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  • In that year a horde, variously estimated at from two to four thousand souls, with their flocks and their slaves, driven originally from their Central Asian homes by the pressure of Mongol invasion, and who had sought in vain a refuge with the Seljukian sultan Ala-ud-din Kaikobad of Konia, were returning under their chief Suleiman Shah to their native land.

    0
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  • The mosque was destroyed later on and the Mussulman settlers driven out.

    0
    0
  • After five days' siege the Austrians were driven out, and Zapolya was reinstated on the throne of Hungary.

    0
    0
  • Driven, with the remnant of his ships, into the Indian Ocean, he landed with fifty companions on the coast of India and travelled back to Turkey by way of Sind, Baluchistan, Khorassan and Persia.

    0
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  • In his reign the Cossacks were driven from Azov and the expedition against Crete was begun, the immediate cause being the plunder of a Turkish vessel by Maltese corsairs who took their capture to Crete.

    0
    0
  • Russia, driven from Azov in 1695, succeeded in capturing it in the following year; Venice continued to press the Turks; in this condition of affairs Hussein Kuprili (q.v.) was called to office; England and Holland urged Turkey to Ibrahim, Ahmed II., 1691-1695.

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  • The grand vizier's efforts to take advantage of the peace to introduce order in the country were unavailing; he was driven from office, and disorders ensued which led to the sultan's abdication.

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  • This was routed and driven into the sea at Abukir (July 15, 1799).

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    0
  • The situation was however materially altered by the end of August 1826; for the Greeks, driven to desperation, had formally invited the mediation of England, thereby removing Canning's objection to an unasked intervention.

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  • After their departure, being driven back to the same place by a storm, they were attacked by the Doliones, who did not recognize them, and in a battle which took place Cyzicus was killed by Jason.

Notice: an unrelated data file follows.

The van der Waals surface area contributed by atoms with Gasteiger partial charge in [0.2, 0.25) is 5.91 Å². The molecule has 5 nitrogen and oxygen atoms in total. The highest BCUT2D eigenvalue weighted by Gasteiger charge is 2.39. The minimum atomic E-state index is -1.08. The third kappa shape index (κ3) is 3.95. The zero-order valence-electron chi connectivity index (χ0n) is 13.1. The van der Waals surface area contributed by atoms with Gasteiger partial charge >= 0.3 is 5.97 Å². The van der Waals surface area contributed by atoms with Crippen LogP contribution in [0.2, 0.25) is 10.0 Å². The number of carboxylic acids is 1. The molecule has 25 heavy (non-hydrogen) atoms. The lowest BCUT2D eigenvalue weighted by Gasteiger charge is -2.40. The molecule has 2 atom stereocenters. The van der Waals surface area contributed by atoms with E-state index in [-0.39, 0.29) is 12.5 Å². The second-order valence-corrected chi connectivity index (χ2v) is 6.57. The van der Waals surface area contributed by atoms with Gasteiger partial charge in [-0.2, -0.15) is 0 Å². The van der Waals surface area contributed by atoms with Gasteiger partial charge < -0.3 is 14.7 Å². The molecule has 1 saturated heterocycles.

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  • Here they found and took on board the four sons of Phrixus who, after their father's death, had been sent by Aeetes, king of Colchis, to fetch the treasures of Orchomenus, but had been driven by a storm upon the island.

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  • Feebly supported by the Italians, by the majority of the cardinals, and by the representatives of the king of France, John soon found himself in danger of being driven to abdicate.

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  • On the 28th Murat was driven in by the allied columns.

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  • Only Blucher now remained in the field, and he too was driven at length into Lubeck with his back to the sea.

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  • Lestocq was, meanwhile, driven through Konigsberg (which surrendered on the r 5th) on Tilsit, and now that he was no longer supported by the Russians, the Prussian commander gave up the struggle.

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  • On the 16th Berthier went on to Augsburg, where he learnt that Lefebvre's advanced troops had been driven out of Landshut, thus opening a great gap seventy-six miles wide between the two wings of the French army.

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  • The retreat of the front lines involved the following ones in confusion, and presently the whole mass was driven back in considerable disorder.

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  • A squadron of seven sail of the line, under Admiral Ganteaume, succeeded in slipping out of Brest, when a gale had driven the British blockading force off the coast.

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  • On the 19th of March he sailed again for Egypt, but was again driven back by the same causes on the 5th of April.

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  • In July 1804 he ordered his admiral commanding at Toulon, Latouche Treville, to seize an opportunity when Nelson, who was in command of the blockade, was driven off by a northerly gale, to put to sea, with 1 0 sail of the line, pick up the French ship in Cadiz, join Villeneuve who was in the Aix roads, and then effect a junction with Ganteaume and the 21 sail of the line at Brest.